Chemists grow crystals with a twist -- and untwist

July 16, 2010
NYU and St. Petersburg State University chemists have discovered a wholly new phenomenon for crystal growth—a crystal that continually changes its shape as it grows.

(PhysOrg.com) -- Chemists from New York University and Russia's St. Petersburg State University have created crystals that can twist and untwist, pointing to a much more varied process of crystal growth than previously thought. Their work, which appears in the latest issue of the Journal of the American Chemical Society, may explain some of the properties of high-polymers, which are used in clothing and liquid crystal displays, among other consumer products.

Crystal growth has traditionally been viewed as a collection of individual atoms, molecules, or small clusters adding to a larger block that remains in a fixed translational relationship to the rest.

But the NYU and St. Petersburg State University chemists discovered a wholly new phenomenon for growth— a crystal that continually changes its shape as it grows.

To do this, the researchers focused on crystals from hippuric acid—a derivative of the amino acid glycine. As molecules were added to the end of fine crystalline needles, stresses built up at the tips of the crystals and resulted in a helical twist—much like DNA's . The process was reversed when crystals thickened from the opposite end of the growing tip—that is, the crystals stiffened, thereby undoing the twisted formations. This is because the elasticity of the decreases as they become thicker, thus "squeezing out" the deformations that were induced at the growing tip.

"This competition between twisting and untwisting creates needles with a rainbow of colors, which is a characteristic of tightly wound helices, as well as ribbons that have become completely untwisted," said Bart Kahr, one of the study's co-authors and a professor in NYU's Department of Chemistry, explaining the crystals' appearance. "This is a very strange and new perspective on crystal growth."

"This dynamic has not been observed before and points to a much more active process of than we had anticipated," added Kahr, also part of NYU's Molecular Design Institute.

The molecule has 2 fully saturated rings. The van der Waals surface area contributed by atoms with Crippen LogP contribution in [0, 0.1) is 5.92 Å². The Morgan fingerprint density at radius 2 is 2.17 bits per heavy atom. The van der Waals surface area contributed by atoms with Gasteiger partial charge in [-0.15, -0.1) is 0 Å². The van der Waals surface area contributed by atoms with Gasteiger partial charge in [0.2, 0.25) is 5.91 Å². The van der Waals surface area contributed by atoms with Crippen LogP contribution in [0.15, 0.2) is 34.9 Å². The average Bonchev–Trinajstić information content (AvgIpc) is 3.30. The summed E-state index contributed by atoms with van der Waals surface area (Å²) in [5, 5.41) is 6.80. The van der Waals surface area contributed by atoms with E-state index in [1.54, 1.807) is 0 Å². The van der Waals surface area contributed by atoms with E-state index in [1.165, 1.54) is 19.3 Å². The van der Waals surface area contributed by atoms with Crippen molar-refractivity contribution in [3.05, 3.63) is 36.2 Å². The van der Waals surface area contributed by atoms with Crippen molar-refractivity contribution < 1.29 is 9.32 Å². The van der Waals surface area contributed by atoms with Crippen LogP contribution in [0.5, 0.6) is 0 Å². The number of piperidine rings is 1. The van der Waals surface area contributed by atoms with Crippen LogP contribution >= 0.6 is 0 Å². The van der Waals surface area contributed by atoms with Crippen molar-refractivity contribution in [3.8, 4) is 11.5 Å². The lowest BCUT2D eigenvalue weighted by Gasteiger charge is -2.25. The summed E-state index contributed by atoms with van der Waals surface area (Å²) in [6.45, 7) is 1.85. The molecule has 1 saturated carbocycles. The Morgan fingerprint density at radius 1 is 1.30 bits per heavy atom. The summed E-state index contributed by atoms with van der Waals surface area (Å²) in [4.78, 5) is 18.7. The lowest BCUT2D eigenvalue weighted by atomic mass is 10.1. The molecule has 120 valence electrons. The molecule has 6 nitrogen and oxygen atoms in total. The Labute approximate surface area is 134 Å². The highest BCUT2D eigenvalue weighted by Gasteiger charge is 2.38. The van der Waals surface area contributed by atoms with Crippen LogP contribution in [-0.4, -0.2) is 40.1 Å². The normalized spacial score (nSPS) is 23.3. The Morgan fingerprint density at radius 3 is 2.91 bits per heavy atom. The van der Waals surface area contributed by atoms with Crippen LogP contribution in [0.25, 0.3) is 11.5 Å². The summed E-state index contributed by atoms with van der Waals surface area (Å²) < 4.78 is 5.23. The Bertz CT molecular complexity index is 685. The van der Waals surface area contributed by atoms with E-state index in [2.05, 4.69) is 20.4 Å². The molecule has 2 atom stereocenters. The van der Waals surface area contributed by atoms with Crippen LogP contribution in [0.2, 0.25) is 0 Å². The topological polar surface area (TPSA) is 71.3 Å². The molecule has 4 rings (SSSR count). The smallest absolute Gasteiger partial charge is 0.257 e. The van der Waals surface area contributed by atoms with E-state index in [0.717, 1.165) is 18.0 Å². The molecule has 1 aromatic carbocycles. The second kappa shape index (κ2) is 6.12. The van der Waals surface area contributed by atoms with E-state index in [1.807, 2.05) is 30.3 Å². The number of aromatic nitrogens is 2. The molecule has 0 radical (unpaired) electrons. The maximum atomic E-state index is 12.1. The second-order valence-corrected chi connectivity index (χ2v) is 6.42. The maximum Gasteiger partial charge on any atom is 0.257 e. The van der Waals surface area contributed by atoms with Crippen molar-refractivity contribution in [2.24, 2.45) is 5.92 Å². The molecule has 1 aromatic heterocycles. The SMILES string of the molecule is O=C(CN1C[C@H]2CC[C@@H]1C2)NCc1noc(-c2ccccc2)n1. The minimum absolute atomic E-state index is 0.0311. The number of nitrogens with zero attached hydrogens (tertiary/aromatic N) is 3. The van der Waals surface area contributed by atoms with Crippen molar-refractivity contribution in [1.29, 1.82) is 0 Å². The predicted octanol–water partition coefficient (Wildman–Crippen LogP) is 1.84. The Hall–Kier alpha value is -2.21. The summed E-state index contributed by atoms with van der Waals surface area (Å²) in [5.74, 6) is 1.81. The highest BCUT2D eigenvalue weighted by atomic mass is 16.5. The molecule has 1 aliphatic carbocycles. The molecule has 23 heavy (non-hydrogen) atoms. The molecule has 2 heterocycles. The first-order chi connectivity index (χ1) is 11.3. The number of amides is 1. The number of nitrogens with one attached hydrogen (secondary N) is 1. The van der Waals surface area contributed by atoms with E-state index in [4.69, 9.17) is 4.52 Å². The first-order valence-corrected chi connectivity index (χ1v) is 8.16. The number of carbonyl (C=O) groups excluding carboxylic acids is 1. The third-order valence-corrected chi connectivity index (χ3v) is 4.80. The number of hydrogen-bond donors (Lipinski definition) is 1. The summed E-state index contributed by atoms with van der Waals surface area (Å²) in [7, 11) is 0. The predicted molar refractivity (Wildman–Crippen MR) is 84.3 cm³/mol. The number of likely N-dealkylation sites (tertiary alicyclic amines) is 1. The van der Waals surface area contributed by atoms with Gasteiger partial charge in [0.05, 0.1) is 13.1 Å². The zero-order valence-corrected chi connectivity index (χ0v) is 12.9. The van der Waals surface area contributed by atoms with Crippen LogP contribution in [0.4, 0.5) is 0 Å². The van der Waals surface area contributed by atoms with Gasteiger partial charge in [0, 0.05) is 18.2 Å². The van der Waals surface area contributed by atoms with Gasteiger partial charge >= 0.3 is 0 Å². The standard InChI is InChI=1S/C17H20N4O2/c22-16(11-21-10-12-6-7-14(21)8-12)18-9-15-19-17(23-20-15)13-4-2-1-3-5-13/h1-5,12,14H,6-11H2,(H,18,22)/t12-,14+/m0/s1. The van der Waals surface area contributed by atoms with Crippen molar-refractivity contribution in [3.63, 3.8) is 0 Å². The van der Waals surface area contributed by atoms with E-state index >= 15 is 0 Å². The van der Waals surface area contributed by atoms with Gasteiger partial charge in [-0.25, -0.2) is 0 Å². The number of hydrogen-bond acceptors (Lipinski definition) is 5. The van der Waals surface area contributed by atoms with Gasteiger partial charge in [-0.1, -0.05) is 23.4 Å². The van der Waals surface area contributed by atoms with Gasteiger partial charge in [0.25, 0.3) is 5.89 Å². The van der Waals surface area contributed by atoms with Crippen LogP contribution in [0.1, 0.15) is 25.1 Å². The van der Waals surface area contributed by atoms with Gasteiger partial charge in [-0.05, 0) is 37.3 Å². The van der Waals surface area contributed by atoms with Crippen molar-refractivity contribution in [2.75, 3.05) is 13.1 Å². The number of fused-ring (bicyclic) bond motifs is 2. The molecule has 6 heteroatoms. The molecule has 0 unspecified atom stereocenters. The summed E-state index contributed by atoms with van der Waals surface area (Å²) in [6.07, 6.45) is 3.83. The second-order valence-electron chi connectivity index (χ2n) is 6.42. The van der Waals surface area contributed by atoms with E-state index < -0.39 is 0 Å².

Explore further: Colluding with colloids: Scientists make liquid crystal discovery

Related Stories

Paving the Way for Crystal Growth

March 7, 2007

In order to study the properties of LBCO superconductors, scientists need to produce large, single crystals of the material - a difficult task that wasn't possible until recently. At the state-of-the-art crystal growth facility ...

Crystal to glass cooling model developed

February 22, 2006

University of Tokyo scientists have discovered why cooling sometimes causes liquid molecules to form disordered glasses, rather than ordered crystals.

Recommended for you

Researchers develop eco-friendly, 4-in-1 catalyst

April 24, 2017

Brown University researchers have developed a new composite catalyst that can perform four separate chemical reactions in sequential order and in one container to produce compounds useful in making a wide range of pharmaceutical ...

Simple technique produces stronger polymers

April 24, 2017

Plastic, rubber, and many other useful materials are made of polymers—long chains arranged in a cross-linked network. At the molecular level, these polymer networks contain structural flaws that weaken them.

From abundant hydrocarbons to rare spin liquids

April 24, 2017

Fuel such as petrol is made up of hydrocarbons—a family of molecules consisting entirely of carbon and hydrogen. Pigment and dye, coal and tar are made up of hydrocarbons too.

Wood filter removes toxic dye from water

April 24, 2017

Engineers at the University of Maryland have developed a new use for wood: to filter water. Liangbing Hu of the Energy Research Center and his colleagues added nanoparticles to wood, then used it to filter toxic dyes from ...

Tiny 'cages' could keep vaccines safe at high temperatures

April 24, 2017

Vaccines and antibodies could be transported and stored without refrigeration by capturing them in tiny silica 'cages', a discovery which could make getting vital medicines to remote or dangerous places much easier, cheaper ...

0 comments

Please sign in to add a comment. Registration is free, and takes less than a minute. Read more

Click here to reset your password.
Sign in to get notified via email when new comments are made.